Monokini - Baglietto's evolved 44m Fastline superyacht
by Angelo Colombo
The Baglietto yard, with a history that stretches back almost 160 years, is now undergoing an important transition that celebrates its past, and informs an exciting future. Monokini, the yacht we sail in the Gulf of La Spezia a few days after her launch, traces a line between Baglietto’s history and its future, and represents an evolution of its 44-metre Fastline.
The new management of the yard believes it is necessary to look to the future, while recalling its grand history. It is not by chance that the yard also unveiled to the press a new 13 metre boat, which harkens back to the assault craft that made Baglietto an important name in the panorama of Italian military yards.
Monokini was designed and partially constructed in the period prior to the new regime and is one of the unfinished projects the Gavio Group found in the yard on arrival. The yacht’s exterior designer, Francesco Paszkowski, turned his hand to those stylistic elements and solutions that needed updating to make her more current. Yet her form has changed little and is characterised by a few balanced and decisive lines, and the windows on the main deck are a darker band that vertically interrupts the sequence of horizontal lines.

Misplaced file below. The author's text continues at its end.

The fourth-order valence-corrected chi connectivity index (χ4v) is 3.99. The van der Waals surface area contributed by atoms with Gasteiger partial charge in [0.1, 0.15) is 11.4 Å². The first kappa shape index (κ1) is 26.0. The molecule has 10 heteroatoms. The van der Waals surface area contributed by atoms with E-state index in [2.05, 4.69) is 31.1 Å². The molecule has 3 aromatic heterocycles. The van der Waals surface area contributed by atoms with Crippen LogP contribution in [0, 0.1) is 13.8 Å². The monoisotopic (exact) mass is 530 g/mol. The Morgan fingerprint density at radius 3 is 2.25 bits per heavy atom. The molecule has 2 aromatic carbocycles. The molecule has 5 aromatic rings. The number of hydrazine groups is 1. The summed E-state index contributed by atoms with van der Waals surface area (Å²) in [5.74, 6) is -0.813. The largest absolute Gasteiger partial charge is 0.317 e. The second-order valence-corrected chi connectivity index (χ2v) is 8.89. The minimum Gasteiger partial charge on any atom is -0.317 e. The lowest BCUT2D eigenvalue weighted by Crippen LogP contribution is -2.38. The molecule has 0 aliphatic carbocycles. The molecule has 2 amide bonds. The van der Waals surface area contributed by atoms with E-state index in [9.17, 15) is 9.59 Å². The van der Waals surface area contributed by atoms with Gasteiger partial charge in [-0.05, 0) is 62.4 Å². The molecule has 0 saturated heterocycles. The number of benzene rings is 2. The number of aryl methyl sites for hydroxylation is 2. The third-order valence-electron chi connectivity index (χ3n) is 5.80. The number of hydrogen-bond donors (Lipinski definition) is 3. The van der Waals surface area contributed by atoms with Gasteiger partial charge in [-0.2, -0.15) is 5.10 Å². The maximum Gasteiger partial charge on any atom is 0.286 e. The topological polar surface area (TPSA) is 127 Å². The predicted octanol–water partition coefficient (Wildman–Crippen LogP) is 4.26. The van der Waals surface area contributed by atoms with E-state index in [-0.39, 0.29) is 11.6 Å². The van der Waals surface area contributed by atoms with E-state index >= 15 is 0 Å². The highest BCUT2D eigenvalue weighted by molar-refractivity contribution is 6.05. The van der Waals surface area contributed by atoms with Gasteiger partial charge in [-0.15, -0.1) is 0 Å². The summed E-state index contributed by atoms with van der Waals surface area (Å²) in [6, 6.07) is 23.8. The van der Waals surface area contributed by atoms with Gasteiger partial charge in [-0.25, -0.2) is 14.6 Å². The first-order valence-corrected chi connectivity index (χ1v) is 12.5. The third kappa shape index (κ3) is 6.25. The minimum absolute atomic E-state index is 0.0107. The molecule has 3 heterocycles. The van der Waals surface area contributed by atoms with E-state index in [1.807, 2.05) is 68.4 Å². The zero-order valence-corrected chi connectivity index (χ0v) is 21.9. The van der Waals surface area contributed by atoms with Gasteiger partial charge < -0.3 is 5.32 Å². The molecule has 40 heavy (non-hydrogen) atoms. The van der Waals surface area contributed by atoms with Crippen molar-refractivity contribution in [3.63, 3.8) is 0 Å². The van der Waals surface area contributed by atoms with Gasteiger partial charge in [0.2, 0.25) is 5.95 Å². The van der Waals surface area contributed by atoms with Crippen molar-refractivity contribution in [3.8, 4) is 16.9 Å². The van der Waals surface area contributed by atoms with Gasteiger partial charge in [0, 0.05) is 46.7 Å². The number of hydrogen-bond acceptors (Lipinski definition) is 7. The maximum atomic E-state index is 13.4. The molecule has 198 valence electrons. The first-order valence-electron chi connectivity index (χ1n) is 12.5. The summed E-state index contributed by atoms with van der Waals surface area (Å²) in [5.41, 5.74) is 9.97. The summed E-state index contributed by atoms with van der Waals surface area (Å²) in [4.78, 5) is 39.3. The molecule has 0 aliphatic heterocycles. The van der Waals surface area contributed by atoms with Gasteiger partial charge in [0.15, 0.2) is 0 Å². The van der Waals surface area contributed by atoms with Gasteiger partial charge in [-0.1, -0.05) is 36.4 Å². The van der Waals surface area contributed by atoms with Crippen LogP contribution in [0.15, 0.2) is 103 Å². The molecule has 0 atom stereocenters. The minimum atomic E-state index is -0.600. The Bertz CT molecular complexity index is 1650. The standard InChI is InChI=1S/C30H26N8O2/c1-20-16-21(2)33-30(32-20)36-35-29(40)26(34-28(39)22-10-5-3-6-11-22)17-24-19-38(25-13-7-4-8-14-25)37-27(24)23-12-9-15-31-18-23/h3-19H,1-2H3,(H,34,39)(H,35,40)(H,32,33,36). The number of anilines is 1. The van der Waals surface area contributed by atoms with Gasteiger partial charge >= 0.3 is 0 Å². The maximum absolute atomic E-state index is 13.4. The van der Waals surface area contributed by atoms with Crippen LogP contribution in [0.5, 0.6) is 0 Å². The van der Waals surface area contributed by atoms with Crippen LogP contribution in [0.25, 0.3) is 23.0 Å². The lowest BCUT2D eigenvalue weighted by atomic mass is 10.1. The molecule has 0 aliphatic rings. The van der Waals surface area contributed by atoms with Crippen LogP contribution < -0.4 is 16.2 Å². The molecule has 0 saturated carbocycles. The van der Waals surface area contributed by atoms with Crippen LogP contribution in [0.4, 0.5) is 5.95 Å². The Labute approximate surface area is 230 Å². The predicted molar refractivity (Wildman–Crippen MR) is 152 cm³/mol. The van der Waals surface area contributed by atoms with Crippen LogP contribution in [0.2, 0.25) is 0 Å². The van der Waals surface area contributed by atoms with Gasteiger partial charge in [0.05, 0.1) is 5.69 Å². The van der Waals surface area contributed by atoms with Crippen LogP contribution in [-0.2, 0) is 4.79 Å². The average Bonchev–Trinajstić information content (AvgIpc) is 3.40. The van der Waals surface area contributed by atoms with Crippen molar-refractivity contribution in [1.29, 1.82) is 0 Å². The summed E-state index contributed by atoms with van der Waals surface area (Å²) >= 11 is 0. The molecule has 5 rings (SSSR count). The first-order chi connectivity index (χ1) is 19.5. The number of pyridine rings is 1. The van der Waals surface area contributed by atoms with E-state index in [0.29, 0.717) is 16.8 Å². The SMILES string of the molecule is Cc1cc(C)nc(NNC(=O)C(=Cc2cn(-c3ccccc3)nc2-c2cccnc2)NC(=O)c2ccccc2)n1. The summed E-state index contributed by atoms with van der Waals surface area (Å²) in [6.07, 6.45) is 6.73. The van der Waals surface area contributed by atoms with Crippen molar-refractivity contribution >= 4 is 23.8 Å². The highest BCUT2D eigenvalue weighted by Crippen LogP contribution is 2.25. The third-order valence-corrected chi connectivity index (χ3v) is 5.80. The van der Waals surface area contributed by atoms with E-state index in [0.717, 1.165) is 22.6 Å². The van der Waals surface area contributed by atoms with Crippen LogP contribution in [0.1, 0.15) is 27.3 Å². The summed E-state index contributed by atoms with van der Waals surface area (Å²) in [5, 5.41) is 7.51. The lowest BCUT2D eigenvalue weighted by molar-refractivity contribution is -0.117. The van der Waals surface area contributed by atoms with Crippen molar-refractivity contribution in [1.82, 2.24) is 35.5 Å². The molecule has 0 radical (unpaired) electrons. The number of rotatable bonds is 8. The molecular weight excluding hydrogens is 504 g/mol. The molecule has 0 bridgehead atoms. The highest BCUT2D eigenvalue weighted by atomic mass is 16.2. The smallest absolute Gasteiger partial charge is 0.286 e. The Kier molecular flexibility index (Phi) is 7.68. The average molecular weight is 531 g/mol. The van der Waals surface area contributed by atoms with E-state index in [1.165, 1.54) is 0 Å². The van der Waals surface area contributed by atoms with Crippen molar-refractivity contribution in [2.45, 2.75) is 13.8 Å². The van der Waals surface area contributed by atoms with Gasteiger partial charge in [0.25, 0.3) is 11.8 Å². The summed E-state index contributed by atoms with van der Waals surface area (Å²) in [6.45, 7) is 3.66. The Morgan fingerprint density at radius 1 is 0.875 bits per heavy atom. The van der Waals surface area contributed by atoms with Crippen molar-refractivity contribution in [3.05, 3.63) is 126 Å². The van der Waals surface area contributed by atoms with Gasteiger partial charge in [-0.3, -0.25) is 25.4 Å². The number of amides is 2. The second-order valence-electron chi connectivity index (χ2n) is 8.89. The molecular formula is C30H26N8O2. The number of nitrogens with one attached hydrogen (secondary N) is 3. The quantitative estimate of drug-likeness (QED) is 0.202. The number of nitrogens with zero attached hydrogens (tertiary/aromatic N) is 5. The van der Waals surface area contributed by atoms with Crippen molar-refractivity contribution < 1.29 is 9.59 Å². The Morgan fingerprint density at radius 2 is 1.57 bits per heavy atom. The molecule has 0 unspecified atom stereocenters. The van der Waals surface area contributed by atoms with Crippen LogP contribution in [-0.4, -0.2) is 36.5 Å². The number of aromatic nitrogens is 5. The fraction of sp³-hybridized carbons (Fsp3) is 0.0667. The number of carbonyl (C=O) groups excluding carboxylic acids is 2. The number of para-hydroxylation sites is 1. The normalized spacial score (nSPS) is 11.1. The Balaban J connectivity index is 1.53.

The owner was very involved in the development of the interior and the furnishings by Alberto Mancini. ‘My relationship with the owner was very close,’ recalls Mancini. ‘We saw many things together, both the important and the details, as his attention to aesthetics is very strong. I proposed things that he accepted without hesitation and this gave me energy during the design phase of the interiors. To see my ideas were appreciated gave me pleasure and, above all, helped me to appreciate his tastes and refine my proposals.’
The exterior, designed by Paszkowski, integrates very well with the interiors. ‘We tried hard to have close contact with the sea,’ continues Mancini. ‘This was the owner’s desire; he asked us to create views of the sea wherever possible. In the saloon, we did this with interesting structural solutions creating two large floor-to-ceiling openings and with the furniture – the divan that normally comprises two modules with the seats facing the centre can be reversed to face the sea.’
The main saloon can also be quickly converted to a cinema when desired. A divan was placed in the bow area below the big screen but can be easily moved to the stern to create a large U-shaped divan.
‘The owner and his wife have strong tastes, which are obvious from their precise combinations of materials and colours,’ continues Mancini. ‘They know what they want from their surrounding environment; that could seem like a complication but in reality is a great help to my work. In the themes that are repeated through the yacht, the combination of wood with natural surfaces like leather and steel stands out; three materials that give a minimalist style but with a warmth. One of the strong points of Monokini’s interiors is a minimalist rigour combined with a warm and welcoming feeling.’